On Friday, Jan. 27, President Donald Trump signed an executive order titled “Protecting the Nation from Foreign Terrorist Entry into the United States,” according to press release from the White House.
The order, which was signed at 4:42 on Friday afternoon, suspends the entrance of all refugees for 120 days and Syrian refugees indefinitely, according to the White House statement. It also bans immigration from seven predominantly Muslim countries — Iran, Iraq, Libya, Somalia, Sudan, Syria, and Yemen — for 90 days.
“I’m establishing new vetting measures to keep radical Islamic terrorists out of the United States of America. We don’t want them here,” Trump said in a signing ceremony at the Pentagon. “We want to ensure we are not admitting into our country the very threats our soldiers are fighting overseas.”
Following the order, students and immigrants with valid visas and green cards were detained in airports across the world or even sent home due to widespread confusion about the ban, according to CNN.
On Sunday, Jan. 29, the Department of Homeland Security said that they would comply with the president’s order and enforce the new security measures.
“We are committed to ensuring that all individuals affected by the executive orders, including those affected by the court orders, are being provided all rights afforded under the law,” the statement read. “We are also working closely with airline partners to prevent travelers who would not be granted entry under the executive orders from boarding international flights to the U.S.”
The order has been criticized and praised by political figures, the media and the general public alike, including former Attorney General Sally Yates who said in an announcement on Monday that the Justice Department would not defend President Trump’s order.
“I am responsible for ensuring that the positions we take in court remain consistent with this institution’s solemn obligation to always seek justice and stand for what is right,” Yates said. “At present, I am not convinced that the defense of the executive order is consistent with these responsibilities nor am I convinced that the executive order is lawful.”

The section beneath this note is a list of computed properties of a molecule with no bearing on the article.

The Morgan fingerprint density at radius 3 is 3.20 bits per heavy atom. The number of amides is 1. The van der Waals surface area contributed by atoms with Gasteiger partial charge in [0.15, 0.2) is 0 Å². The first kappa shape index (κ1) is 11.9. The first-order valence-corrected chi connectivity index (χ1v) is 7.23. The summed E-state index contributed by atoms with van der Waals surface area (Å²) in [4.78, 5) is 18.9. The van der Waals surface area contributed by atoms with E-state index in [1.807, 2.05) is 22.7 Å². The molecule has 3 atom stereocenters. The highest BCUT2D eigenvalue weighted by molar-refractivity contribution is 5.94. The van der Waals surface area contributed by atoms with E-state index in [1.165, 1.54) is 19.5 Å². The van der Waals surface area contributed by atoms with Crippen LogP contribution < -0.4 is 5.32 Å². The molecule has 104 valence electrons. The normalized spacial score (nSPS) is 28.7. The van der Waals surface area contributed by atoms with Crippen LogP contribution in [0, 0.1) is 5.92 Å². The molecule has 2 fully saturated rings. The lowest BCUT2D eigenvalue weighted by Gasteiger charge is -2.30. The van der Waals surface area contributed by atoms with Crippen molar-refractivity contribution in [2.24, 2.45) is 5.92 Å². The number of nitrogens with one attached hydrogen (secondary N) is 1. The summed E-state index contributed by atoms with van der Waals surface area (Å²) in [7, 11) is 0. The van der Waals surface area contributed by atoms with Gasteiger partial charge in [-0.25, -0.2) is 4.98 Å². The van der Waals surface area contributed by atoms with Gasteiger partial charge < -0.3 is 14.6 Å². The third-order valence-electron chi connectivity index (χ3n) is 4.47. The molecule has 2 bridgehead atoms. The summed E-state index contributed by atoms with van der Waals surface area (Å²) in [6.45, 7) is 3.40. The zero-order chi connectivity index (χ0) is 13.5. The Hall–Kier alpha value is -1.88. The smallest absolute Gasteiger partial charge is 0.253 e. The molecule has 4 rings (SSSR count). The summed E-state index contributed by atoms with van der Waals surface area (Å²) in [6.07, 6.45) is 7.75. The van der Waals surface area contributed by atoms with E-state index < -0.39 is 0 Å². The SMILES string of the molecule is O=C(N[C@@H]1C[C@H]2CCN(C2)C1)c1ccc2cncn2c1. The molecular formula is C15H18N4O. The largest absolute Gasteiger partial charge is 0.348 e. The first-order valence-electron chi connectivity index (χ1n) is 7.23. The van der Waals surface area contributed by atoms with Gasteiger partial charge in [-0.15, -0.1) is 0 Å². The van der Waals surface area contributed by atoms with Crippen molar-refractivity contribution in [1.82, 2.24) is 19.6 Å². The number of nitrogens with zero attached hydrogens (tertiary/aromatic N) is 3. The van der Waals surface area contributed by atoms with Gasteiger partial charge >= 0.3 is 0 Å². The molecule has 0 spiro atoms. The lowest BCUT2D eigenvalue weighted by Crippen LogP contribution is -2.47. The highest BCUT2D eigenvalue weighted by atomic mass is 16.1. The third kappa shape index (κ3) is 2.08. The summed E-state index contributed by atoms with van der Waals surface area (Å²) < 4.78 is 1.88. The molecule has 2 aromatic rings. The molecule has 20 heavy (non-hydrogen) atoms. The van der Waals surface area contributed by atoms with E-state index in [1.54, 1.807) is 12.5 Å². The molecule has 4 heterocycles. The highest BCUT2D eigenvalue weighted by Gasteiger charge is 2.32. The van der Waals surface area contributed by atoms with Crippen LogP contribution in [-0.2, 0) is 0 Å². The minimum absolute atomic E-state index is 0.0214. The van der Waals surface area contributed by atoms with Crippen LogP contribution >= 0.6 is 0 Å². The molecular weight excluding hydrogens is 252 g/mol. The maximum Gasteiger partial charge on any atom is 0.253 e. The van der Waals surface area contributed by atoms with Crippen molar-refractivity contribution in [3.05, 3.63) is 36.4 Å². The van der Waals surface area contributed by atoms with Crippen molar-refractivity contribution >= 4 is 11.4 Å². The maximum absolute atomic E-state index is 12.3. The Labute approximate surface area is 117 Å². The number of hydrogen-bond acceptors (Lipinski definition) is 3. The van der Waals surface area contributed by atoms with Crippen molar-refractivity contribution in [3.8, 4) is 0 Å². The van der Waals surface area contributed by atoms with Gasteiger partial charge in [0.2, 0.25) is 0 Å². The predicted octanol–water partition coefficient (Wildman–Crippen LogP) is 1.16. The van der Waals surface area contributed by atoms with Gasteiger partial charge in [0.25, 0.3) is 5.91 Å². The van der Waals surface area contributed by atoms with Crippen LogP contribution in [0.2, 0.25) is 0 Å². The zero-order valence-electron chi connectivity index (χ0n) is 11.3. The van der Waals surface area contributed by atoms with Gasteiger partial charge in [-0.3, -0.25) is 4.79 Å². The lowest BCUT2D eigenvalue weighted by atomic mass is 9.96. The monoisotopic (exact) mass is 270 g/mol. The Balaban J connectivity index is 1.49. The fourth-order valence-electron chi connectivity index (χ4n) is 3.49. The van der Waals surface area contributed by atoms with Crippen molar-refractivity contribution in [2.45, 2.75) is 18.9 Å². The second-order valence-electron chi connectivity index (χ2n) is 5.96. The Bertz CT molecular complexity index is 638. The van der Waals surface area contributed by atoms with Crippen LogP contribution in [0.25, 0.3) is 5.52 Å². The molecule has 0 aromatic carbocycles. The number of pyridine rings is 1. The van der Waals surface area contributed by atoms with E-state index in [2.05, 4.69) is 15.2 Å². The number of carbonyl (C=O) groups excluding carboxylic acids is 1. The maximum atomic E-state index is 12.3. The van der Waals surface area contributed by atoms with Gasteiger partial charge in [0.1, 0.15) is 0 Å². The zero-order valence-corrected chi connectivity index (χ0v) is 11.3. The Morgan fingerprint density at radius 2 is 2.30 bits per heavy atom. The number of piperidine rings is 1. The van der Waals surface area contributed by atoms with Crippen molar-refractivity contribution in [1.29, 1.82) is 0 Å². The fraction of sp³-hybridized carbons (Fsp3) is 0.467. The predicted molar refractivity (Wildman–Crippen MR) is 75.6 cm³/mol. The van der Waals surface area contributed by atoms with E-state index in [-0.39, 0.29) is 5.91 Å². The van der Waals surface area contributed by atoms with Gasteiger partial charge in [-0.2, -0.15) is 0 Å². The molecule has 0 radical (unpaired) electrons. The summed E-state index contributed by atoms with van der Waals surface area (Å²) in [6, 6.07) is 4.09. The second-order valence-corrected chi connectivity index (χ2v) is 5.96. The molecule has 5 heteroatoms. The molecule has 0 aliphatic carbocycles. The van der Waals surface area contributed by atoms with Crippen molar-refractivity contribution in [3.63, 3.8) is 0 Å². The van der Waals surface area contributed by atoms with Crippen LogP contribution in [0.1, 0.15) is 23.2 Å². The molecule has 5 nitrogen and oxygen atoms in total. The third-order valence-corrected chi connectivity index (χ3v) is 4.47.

Later Monday evening, Yates received a formal letter from Trump informing her that she had been removed from office, and Dana J. Boente was promptly sworn in as acting attorney general, according to the New York Times.
The executive order also sparked protests around the country in cities and airports, including the steps of Arkansas State Capital where hundreds of Arkansas gathered on Sunday to voice their opposition to the ban and their support of Muslims and refugees, according to ArkansasMatters.com
Similarly, students at Harding are feeling the impact of Trump’s order, including senior Dorothee Garcia whose parents and brother still live in Sudan. Garcia said that even though her family does not have Sudanese passports, she is worried about her plans to travel to Sudan for the summer and her family’s plans to travel here for her graduation in December.
“I don’t want there to be any complications of me leaving the country, only to face problems coming back for mylastsemester,” Garcia said. “Especially with one of my life-milestones, I’m worried about my parents not being able to enter the U.S. for my graduation.”
Senior Chukwuma Umezurike is an international student from Nigeria, and said that while America has the right to enact policies it deems necessary to protect its borders, the court will have to decide if this particular policy is constitutional.
“I personally believe that what has made America exceptional over the years has been its belief and practice in core principles and values which I think this recent order deviates from,” Umezurike said. “This order could have been less chaotic and less confusing if the appropriate interagency collaboration had been done properly.”
Garcia also said that she can understand why Trump’s administration would want to implement such an order, but does not agree that it was handled in an effective way concerning immigration.
“I think there are many faces to evil people,” Garcia said, “and inhibiting whole populations (from) entry and, to an extent, staying in the country, isn’t right.”
As for refugees, the United Nations High Commissioner for Refugees said in a statement on Monday that an estimated 20,000 refugees would be affected due to the ban over the next 120 days. The United Nations Human Rights Chief also released a statement on Monday saying that the ban violated international human rights law.
In response to the protests on behalf of citizens and immigrants who were detained at airports this weekend, President Trump tweeted on Monday saying, “Only 109 people out of 325,000 were detained and held for questioning,” but claimed that many problems were caused by Delta computer systems.
“There is nothing nice about searching for terrorists before they can enter our country,” Trump said in another tweet on Monday, “This was a big part of my campaign. Study the world!”